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September 18
1962 - Articles of incorporation filed for Golden State Memorial Hospital on Lyons Avenue [story]
Golden State Hospital


Los Angeles County health leaders urged residents to complete the 2020 Census, highlighting the COVID-19 crisis as an example of how important federal funding is to maintaining a strong local health care system. An accurate count is essential because the census influences billions of dollars in federal funding that helps patients access health care services, as well as funding for substance use disorder treatment and prevention, schools, support for people who lose their jobs and services for seniors.

“To help fight COVID-19, we not only need people to wear a face covering and maintain physical distancing—they should also make sure they are counted in the census. Not completing the census could deprive L.A. County of the very resources we need to fight the pandemic and other diseases that have life-or-death consequences in our community. It takes only ten minutes to fill out the census, and you can do it right from home on your computer or phone,” L.A. County Public Health Director Barbara Ferrer, Ph.D., M.P.H., M.Ed., said. “We all lose if our residents don’t take part. Not completing the census is like throwing away money that we desperately need to protect the health and well-being of our communities and families.”

Census forms can be completed online at my2020census.gov, by phone at 844-330-2020 or by mail if you receive a paper form. The L.A. County 2020 Census website at census.lacounty.gov offers county-specific information in 16 languages. The U.S. 2020 Census website offers general information in 59 languages including in-language guides.

As part of the County’s census outreach campaign, posters and flyers are being placed at COVID-19 testing sites to educate and urge residents to respond to the census immediately.

“We’re happy that residents taking advantage of our expanding network of community-based COVID-19 testing sites will also be able to learn how important the census is to all of us in L.A. County,” L.A. County Health Services Director Christina Ghaly, M.D., said. “Filling out the census means we can all contribute to our communities’ future health and resilience.”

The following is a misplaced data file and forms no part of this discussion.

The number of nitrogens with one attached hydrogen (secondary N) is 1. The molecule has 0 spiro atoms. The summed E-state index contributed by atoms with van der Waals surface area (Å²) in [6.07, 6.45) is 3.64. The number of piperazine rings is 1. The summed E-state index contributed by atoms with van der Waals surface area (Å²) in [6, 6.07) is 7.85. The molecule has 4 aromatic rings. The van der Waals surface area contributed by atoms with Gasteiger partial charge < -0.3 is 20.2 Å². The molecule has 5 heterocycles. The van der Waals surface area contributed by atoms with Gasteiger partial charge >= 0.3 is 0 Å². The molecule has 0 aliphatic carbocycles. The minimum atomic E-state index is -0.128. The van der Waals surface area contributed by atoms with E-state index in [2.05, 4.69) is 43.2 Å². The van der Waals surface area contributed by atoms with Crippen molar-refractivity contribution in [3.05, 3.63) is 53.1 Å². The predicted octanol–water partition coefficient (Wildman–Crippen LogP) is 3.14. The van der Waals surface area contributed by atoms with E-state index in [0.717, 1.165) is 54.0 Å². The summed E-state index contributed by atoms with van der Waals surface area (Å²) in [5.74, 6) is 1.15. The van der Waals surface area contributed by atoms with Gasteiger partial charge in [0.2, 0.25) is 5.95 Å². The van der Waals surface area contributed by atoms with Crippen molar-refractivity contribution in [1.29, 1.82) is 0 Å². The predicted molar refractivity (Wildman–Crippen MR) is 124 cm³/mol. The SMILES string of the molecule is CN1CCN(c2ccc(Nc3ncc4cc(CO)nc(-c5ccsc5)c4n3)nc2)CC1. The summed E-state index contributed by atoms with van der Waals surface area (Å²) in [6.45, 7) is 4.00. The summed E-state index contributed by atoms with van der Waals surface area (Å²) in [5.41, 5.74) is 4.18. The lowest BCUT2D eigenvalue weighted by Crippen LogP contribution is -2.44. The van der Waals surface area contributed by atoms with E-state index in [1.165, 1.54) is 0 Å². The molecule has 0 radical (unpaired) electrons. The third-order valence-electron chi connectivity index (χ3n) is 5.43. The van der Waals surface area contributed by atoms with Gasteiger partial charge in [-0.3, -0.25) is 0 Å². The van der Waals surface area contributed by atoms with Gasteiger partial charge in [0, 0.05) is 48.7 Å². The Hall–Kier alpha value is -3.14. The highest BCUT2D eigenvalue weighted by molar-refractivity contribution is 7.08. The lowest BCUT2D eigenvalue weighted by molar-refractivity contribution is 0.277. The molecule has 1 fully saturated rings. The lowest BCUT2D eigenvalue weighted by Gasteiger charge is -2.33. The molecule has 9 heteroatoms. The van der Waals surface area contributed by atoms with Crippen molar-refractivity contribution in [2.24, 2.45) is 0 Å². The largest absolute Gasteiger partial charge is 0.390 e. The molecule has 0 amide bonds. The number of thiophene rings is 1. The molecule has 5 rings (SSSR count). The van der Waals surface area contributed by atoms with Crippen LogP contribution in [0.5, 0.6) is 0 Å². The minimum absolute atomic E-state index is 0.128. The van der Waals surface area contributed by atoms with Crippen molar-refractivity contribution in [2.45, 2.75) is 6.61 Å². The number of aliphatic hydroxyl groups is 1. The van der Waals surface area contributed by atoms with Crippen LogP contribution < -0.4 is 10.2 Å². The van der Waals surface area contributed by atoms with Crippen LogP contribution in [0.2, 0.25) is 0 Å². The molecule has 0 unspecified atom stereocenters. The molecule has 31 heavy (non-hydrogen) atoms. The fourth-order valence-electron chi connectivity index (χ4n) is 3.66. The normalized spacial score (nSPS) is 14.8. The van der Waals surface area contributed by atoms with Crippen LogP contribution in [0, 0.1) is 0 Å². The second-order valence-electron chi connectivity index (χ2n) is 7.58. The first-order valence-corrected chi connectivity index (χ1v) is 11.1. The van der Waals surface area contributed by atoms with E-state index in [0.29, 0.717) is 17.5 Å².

L.A. County’s census response rate is 58.6 percent as of July 23. This is significantly behind California’s overall 63.6 percent response rate, and far behind L.A. County’s goal of 100 percent participation.

In response to the evolving situation around COVID-19, the U.S. Census Bureau extended the official deadline to participate in the census. The last day for households to respond online, by phone or by mail is October 31.

Completing the census is private. Responses are protected by federal law, specifically Title 13 of the United States Code. They cannot be shared with any other government agencies or other entities, including your landlord.

The U.S. Constitution mandates a census of the nation’s population every 10 years. Census statistics are used to determine the number of seats each state holds in Congress and how much in federal funding is allocated to state and local communities for the next 10 years. Local government officials use the census to plan new schools and hospitals. Businesses use census data to decide where to build factories, offices and stores, which creates jobs. Real estate developers and city planners use the census to plan new homes and improve neighborhoods. Residents use the census to support community initiatives involving legislation, quality-of-life and consumer advocacy.

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About the County of Los Angeles’s “Be Counted” Campaign
An accurate 2020 Census is essential to ensure fair political representation and maintain an equitable distribution of formula-based federal funding for projects and social service programs. Los Angeles County’s Census goal is that every resident is informed about, has access to and completes the 2020 Census survey. For more information, visit https://census.lacounty.gov/.

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SCV NewsBreak
LOCAL NEWS HEADLINES
Friday, Sep 18, 2020
Supreme Court Justice Ruth Bader Ginsburg Dead at 87
U.S. Supreme Court Justice Ruth Bader Ginsburg died Friday at her family home in Washington of complications from pancreatic cancer, the high court said. She was 87.
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Latest Additions to SCVNews.com
U.S. Supreme Court Justice Ruth Bader Ginsburg died Friday at her family home in Washington of complications from pancreatic cancer, the high court said. She was 87.
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1962 - Articles of incorporation filed for Golden State Memorial Hospital on Lyons Avenue [story]
Golden State Hospital
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Following a summer hiatus, the Santa Clarita homeless task force met Wednesday to discuss the 2020 Greater Los Angeles Homeless Count for the first time since its release — and concluded that keeping a separate local count may be the solution to an apparent undercount of local homeless in the countywide tally.
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